The U.S. Senate, along party lines, passed a sweeping energy, health care, climate and tax package Sunday afternoon, following an overnight marathon of votes that resulted in just a handful of notable changes to the legislation.
The 755-page bill was passed after Vice President Kamala Harris broke a 50-50 tie in the evenly divided Senate. It now heads to the House, where Democratic leaders have announced they will take it up on Friday.
“At last, we have arrived,” Senate Majority Leader Chuck Schumer said. Democratic senators broke out into applause as Harris announced passage of the bill, expected to total more than $700 billion.
Schumer, a New York Democrat, said he dedicated the measure to young Americans who have pushed and protested for the Senate to take action on climate change.
“This bill will kick-start the era of affordable clean energy in America,” Schumer said. “It’s a game changer.”
Senate passage marks a major recovery for President Joe Biden’s domestic agenda, after a larger package the White House largely wrote and pushed for the better part of a year could not win the support of centrist Democratic Sens. Joe Manchin III of West Virginia and Kyrsten Sinema of Arizona, dimming the prospects of enacting health and tax policy changes and major climate spending.
Just two amendments during what is called vote-a-rama were added to the bill, known as the Inflation Reduction Act, after Democratic leaders earlier struck agreements needed to get Sinema and Manchin on board. Under budget reconciliation rules, the legislation only needed a simple majority for passage rather than the usual 60-vote threshold.
In the final stretch of voting and at the last minute, the Senate agreed to an amendment by John Thune, Republican of South Dakota, that made a 15% corporate tax included in the bill apply to fewer businesses owned by private equity firms.
The amendment was backed by Sinema, along with six other Democrats — Raphael Warnock and Jon Ossoff of Georgia, Maggie Hassan of New Hampshire, Jacky Rosen and Catherine Cortez Masto of Nevada and Mark Kelly of Arizona.
The revenue lost initially was expected to be paid for by extending the cap on the State and Local Tax deduction. But that would have drawn opposition from lawmakers in high-tax states like New Jersey who want to get rid of the cap. Instead, Democrats found their offset in another tax provision, dealing with limits on writing off business losses.
In another major change Republicans successfully stripped a provision to cap insulin co-pays at $35 in private health insurance plans, citing budget rules. A similar price cap for Medicare remains in the version of the bill the Senate approved.
The price cap has been a priority for Warnock and likely will become a prime campaign issue for Democrats to use against Republicans who voted to remove it. Similarly, Republicans will try to use many of the amendment votes in the vote-a-rama against Democrats as the midterm campaign heats up.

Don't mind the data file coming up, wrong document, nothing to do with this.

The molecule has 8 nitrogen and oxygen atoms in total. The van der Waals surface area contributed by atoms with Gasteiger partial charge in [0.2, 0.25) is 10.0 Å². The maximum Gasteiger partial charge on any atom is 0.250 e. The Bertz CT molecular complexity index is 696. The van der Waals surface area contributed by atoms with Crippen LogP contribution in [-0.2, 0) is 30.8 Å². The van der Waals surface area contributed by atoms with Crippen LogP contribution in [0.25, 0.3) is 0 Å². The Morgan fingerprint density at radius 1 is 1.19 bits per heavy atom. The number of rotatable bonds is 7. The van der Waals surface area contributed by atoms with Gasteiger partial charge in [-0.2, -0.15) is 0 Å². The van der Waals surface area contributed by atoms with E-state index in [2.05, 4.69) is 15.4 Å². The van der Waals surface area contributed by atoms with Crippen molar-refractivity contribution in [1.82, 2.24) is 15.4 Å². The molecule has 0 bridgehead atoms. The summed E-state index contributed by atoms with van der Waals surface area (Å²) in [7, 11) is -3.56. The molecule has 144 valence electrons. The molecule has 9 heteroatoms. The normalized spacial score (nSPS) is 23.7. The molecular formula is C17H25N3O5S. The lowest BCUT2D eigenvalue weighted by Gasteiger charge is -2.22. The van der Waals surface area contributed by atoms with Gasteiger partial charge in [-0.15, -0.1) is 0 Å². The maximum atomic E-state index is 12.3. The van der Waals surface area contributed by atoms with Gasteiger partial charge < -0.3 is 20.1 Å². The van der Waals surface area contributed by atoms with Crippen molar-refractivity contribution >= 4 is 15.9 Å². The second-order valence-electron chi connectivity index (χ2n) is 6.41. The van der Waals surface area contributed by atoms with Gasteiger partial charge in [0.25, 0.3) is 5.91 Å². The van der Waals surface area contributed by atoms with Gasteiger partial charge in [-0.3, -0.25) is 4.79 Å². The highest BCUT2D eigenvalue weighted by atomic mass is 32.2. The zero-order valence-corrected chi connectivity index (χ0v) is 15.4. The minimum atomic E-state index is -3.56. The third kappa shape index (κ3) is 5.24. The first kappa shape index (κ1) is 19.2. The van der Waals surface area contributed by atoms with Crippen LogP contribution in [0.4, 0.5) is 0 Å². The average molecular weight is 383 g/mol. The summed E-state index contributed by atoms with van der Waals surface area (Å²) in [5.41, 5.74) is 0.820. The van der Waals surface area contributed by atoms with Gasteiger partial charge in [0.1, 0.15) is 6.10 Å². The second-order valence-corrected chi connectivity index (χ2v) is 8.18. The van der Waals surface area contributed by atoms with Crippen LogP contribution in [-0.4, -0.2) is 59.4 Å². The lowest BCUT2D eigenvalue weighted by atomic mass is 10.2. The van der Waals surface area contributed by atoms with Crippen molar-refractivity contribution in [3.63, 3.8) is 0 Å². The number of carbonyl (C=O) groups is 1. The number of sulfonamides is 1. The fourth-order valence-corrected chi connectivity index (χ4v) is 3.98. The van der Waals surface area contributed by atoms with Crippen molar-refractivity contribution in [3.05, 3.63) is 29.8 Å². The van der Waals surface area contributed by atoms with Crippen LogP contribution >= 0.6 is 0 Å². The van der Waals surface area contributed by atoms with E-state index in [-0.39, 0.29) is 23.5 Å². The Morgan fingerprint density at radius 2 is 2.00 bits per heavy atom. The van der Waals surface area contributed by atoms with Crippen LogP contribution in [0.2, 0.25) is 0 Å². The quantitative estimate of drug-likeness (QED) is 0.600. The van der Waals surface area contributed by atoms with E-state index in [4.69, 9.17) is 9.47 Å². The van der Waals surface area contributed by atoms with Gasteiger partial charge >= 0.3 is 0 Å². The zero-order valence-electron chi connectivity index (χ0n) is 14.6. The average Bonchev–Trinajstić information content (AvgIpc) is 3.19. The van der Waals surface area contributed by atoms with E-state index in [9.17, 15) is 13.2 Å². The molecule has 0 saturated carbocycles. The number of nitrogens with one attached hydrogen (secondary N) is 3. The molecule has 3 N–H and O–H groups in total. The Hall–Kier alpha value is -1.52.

Seven Republicans did vote with Democrats on the insulin amendment: Bill Cassidy and John Kennedy of Louisiana, Susan Collins of Maine, Josh Hawley of Missouri, Cindy Hyde-Smith of Mississippi and Lisa Murkowski and Dan Sullivan of Alaska.
Progressive changes thwarted
The bill would spend nearly $370 billion on clean energy programs, allow the Medicare health insurance program to negotiate some drug prices beginning in 2026, impose stiffer corporate taxes and bolster Internal Revenue Service enforcement to bring in more than $400 billion in new revenue over 10 years.
Independent Sen. Bernie Sanders of Vermont pushed an expansion of the child tax care credit and other progressive changes to the legislation, but was defeated repeatedly as Democratic leaders argued the bill needed to remain intact in order to secure those two votes from Manchin and Sinema.
The amendment on the child tax care credit, which expired in December, was shot down, in a vote of 1-97.
Last year Democrats tried to include in an earlier version of their reconciliation bill a 10-year expansion of the program, which would have lifted millions of children out of poverty, but Manchin objected to it, arguing the price tag of the provision — in the Build Back Better bill — was too big.
Sen. Sherrod Brown, an Ohio Democrat, said that Democrats will continue to work on an expansion of the child tax credit, and noted the “fragile arrangement” of the bill.
Another unsuccessful Democratic amendment came from Warnock, who wanted a provision included in the bill to end a gap in Medicaid coverage for low-income people in his state and others, calling it a “moral moment” for senators.
“I rise on behalf of nearly four-and-a-half million Americans in 12 states, including 646,000 Georgians, who a decade after the Affordable Care Act became law, still do not have access to affordable health care. They are the working poor,” Warnock said. “They are being blocked by governors and legislatures.”